Albatross tells of seventeen-year old Emelia Conan-Doyle (Jessica Brown-Findlay), as she turns up at The Cliff House B&B to start her job as resident cleaner. Decked out in a studded leather jacket, kohl eyes and glittering pink heels, she shakes up the household with her witty remarks and racy outfits, enchanting both the owner’s daughter Beth (Felicity Jones), as well as her struggling writer father Jonathan (Sebastian Koch,), with whom she starts a risky Lolita-esque affair.
Whilst clichéd, Albatross is the perfect example of a coming-of-age film, highlighting beautifully the fine line between childhood and adult life. Emelia’s character bursts into The Cliff House with such confidence, you almost feel a sense of annoyance towards her ‘don’t-take-shit-from-no-one’ attitude. However, as soon as we are shown Emelia’s home life with her two elderly grandparents, you begin to see cracks beneath her bolshy façade.
Chopping between nail-biting scenes of illicit embraces with Jonathan in his attic study to hilarious scenes, such as Jonathan’s youngest daughter, Posie’s P Party, where Emelia arrives dressed as a rather scantily clad Princess Leia, Albatross strikes a good balance between tragedy and comedy; moments of heartbreaking sadness are contrasted with wild parties, Oxford interviews and hilarious one-liners from nine-year old Posie.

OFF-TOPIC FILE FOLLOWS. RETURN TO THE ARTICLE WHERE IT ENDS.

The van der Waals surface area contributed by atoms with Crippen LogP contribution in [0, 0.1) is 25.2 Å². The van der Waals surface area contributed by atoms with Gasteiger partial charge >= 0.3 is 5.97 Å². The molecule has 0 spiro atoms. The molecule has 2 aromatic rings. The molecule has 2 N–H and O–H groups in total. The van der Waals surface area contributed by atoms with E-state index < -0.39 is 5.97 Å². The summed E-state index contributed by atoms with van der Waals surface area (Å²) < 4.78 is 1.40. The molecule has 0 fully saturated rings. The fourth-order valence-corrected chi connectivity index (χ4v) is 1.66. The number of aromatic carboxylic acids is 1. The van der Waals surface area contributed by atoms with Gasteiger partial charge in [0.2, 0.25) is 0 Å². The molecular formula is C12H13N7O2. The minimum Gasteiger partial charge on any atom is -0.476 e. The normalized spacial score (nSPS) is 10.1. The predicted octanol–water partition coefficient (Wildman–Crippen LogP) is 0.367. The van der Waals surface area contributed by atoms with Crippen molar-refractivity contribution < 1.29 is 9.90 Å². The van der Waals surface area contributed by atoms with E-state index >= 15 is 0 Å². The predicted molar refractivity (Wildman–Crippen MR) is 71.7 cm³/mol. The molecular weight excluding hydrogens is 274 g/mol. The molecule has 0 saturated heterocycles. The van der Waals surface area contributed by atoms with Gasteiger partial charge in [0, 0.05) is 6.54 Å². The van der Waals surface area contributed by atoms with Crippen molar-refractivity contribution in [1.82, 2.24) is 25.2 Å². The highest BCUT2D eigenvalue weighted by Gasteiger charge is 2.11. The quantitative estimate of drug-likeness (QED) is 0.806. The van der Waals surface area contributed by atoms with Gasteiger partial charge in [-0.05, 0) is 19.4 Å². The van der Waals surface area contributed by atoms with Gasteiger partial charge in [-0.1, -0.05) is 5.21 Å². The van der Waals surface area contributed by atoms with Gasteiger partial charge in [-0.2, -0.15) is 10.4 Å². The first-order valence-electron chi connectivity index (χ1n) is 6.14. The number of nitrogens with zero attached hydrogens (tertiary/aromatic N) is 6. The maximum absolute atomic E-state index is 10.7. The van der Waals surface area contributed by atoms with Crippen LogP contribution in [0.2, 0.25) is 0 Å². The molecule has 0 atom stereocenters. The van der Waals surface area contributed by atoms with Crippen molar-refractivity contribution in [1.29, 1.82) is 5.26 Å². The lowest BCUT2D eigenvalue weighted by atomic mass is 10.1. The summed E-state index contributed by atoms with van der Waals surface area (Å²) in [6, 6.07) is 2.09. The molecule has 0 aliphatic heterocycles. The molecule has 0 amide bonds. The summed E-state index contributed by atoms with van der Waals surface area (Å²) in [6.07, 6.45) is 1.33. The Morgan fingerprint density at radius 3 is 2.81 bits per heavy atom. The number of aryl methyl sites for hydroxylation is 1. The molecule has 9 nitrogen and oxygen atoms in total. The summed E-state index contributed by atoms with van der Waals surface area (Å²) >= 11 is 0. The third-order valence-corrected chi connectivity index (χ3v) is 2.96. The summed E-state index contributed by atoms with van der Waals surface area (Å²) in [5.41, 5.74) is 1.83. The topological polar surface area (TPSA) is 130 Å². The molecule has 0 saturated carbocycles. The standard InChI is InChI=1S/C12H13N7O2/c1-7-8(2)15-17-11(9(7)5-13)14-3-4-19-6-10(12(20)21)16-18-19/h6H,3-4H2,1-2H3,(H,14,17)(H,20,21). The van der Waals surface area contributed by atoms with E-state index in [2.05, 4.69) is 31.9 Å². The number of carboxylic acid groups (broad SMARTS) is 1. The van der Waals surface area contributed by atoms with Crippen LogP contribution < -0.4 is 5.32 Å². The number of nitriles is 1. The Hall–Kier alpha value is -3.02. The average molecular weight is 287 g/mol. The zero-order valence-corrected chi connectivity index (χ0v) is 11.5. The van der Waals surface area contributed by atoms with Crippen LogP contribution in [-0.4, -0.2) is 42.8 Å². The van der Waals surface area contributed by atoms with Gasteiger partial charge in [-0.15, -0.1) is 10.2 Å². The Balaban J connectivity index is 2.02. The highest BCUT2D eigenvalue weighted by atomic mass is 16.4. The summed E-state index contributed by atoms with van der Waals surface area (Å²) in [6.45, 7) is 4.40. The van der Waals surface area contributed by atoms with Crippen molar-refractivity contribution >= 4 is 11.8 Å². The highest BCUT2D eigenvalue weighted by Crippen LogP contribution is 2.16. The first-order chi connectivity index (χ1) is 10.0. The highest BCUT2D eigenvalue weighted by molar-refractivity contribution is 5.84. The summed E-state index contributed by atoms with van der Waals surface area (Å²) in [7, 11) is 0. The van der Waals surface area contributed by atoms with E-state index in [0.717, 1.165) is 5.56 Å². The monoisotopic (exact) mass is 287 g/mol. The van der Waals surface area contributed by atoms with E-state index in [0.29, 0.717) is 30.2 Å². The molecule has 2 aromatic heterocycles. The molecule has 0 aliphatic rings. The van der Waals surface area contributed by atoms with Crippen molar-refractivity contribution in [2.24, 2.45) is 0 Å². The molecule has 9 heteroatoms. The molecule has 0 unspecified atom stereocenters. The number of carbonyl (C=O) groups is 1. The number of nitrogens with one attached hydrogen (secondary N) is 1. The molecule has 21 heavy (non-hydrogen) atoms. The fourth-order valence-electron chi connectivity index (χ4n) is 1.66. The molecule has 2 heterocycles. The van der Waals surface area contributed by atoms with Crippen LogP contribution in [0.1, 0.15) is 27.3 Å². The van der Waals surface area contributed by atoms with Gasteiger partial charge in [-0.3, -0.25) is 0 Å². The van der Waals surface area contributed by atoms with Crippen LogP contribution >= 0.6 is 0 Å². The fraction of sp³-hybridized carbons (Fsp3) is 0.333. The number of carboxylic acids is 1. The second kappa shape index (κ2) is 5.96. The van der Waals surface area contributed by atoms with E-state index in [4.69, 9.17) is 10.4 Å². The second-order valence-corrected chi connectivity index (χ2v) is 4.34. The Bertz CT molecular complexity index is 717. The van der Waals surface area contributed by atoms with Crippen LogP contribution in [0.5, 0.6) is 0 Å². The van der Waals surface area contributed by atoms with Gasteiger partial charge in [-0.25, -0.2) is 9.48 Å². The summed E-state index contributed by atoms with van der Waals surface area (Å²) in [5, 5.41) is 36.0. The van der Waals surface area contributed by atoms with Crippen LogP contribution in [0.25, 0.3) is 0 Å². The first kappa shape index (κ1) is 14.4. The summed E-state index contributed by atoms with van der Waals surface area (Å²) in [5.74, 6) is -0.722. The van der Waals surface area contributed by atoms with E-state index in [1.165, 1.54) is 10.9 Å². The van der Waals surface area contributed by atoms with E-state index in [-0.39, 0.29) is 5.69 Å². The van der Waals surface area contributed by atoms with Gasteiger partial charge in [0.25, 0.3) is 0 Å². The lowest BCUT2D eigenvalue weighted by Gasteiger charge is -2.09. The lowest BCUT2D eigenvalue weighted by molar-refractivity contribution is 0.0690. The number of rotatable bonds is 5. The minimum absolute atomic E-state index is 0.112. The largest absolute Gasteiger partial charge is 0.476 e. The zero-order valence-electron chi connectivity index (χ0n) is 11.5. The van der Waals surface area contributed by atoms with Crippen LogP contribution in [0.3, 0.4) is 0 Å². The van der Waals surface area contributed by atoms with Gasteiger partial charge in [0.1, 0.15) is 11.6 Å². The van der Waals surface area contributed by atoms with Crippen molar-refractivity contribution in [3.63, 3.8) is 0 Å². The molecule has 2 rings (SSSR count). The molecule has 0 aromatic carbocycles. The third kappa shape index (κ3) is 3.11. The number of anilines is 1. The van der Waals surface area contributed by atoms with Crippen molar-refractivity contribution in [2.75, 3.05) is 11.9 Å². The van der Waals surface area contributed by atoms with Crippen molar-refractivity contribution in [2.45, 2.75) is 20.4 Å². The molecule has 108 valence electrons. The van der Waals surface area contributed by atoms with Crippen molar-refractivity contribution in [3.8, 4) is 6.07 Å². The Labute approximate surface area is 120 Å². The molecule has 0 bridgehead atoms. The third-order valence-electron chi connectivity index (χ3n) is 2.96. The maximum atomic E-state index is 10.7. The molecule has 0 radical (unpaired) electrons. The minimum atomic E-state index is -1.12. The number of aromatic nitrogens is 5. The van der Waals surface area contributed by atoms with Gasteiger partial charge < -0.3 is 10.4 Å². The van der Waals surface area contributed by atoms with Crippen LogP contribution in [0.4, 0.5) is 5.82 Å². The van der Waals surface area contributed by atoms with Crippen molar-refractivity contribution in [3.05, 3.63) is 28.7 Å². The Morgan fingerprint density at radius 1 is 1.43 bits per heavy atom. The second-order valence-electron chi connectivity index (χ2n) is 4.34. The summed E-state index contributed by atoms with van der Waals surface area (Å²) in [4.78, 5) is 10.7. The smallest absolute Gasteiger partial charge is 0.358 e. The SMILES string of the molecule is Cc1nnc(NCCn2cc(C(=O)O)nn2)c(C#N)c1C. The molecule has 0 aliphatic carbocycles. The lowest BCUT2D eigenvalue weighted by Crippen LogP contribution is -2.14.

If life experiences are what shape your maturity age, then Emelia is one-hundred years old. Her initial front as a rude, rebellious teenager slowly melts into an intelligent, mature adult.
After it premiered at the Edinburgh Film Festival in June, Albatross was released nationally, following a string of positive reviews. The brilliant screenplay written by a new writer, Tamzin Rafn, is based on her own experiences as a teenager and urge to break free from the confines of her English seaside hometown.
With beautiful scenes shot on the Isle of Man and a soundtrack you want to download immediately, Albatross mixes humour, clandestine affairs, broken homes, and parties at Oxford University with long shots of sun-drenched seascapes, to create one of the best films to hit Dundee’s screens in a long time. Brown-Findlay's portrayal of Emelia is a startling contrast to her prim Edwardian character in Downton Abbey – and a real breath of fresh air to the usual star-studded British comedies.
If you want to feel just that tiny bit inspired after seeing a film, then Albatross is the one for you. Yes, it has its discrepancies and the plot itself is nothing new, but its not without a certain degree of charm.
Watch this if… quirky tragi-comedies, such as Juno and (500) Days of Summer, appeal.
Avoid if… you are one 'girl-turned-woman' tale short of an overload.
Albatross (2011). Directed by Niall MacCormick, 90 minutes. Showing at the Dundee Contemporary Arts Centre until Thursday 27th October. For film times, click here.